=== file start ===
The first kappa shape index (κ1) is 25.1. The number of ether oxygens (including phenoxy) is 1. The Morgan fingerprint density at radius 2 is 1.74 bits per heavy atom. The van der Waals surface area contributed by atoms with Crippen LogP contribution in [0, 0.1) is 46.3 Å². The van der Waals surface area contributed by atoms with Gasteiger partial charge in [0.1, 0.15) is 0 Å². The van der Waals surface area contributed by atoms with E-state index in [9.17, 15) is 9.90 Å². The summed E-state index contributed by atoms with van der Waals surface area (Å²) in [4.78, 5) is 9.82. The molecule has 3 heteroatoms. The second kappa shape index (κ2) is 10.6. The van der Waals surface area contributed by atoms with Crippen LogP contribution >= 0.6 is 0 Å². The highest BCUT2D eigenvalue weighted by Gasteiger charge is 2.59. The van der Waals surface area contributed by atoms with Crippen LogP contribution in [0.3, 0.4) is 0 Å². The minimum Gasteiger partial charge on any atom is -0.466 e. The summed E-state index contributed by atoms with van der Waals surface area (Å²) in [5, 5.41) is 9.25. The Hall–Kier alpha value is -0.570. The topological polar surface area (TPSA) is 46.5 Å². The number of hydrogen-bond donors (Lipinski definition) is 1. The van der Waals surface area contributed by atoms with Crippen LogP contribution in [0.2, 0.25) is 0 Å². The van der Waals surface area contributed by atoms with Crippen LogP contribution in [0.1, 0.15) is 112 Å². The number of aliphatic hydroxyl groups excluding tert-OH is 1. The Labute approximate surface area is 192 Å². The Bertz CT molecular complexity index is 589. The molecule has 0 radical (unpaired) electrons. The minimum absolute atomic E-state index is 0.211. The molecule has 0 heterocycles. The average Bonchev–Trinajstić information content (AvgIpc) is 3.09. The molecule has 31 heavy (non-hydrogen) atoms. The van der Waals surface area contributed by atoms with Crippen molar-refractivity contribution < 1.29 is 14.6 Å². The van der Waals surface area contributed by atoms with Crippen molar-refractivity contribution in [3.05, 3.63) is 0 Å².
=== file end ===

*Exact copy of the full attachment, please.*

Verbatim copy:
The first kappa shape index (κ1) is 25.1. The number of ether oxygens (including phenoxy) is 1. The Morgan fingerprint density at radius 2 is 1.74 bits per heavy atom. The van der Waals surface area contributed by atoms with Crippen LogP contribution in [0, 0.1) is 46.3 Å². The van der Waals surface area contributed by atoms with Gasteiger partial charge in [0.1, 0.15) is 0 Å². The van der Waals surface area contributed by atoms with E-state index in [9.17, 15) is 9.90 Å². The summed E-state index contributed by atoms with van der Waals surface area (Å²) in [4.78, 5) is 9.82. The molecule has 3 heteroatoms. The second kappa shape index (κ2) is 10.6. The van der Waals surface area contributed by atoms with Crippen LogP contribution >= 0.6 is 0 Å². The highest BCUT2D eigenvalue weighted by Gasteiger charge is 2.59. The van der Waals surface area contributed by atoms with Crippen LogP contribution in [0.3, 0.4) is 0 Å². The minimum Gasteiger partial charge on any atom is -0.466 e. The summed E-state index contributed by atoms with van der Waals surface area (Å²) in [5, 5.41) is 9.25. The Hall–Kier alpha value is -0.570. The topological polar surface area (TPSA) is 46.5 Å². The number of hydrogen-bond donors (Lipinski definition) is 1. The van der Waals surface area contributed by atoms with Crippen LogP contribution in [0.2, 0.25) is 0 Å². The van der Waals surface area contributed by atoms with Crippen LogP contribution in [0.1, 0.15) is 112 Å². The number of aliphatic hydroxyl groups excluding tert-OH is 1. The Labute approximate surface area is 192 Å². The Bertz CT molecular complexity index is 589. The molecule has 0 radical (unpaired) electrons. The minimum absolute atomic E-state index is 0.211. The molecule has 0 heterocycles. The average Bonchev–Trinajstić information content (AvgIpc) is 3.09. The molecule has 31 heavy (non-hydrogen) atoms. The van der Waals surface area contributed by atoms with Crippen molar-refractivity contribution < 1.29 is 14.6 Å². The van der Waals surface area contributed by atoms with Crippen molar-refractivity contribution in [3.05, 3.63) is 0 Å².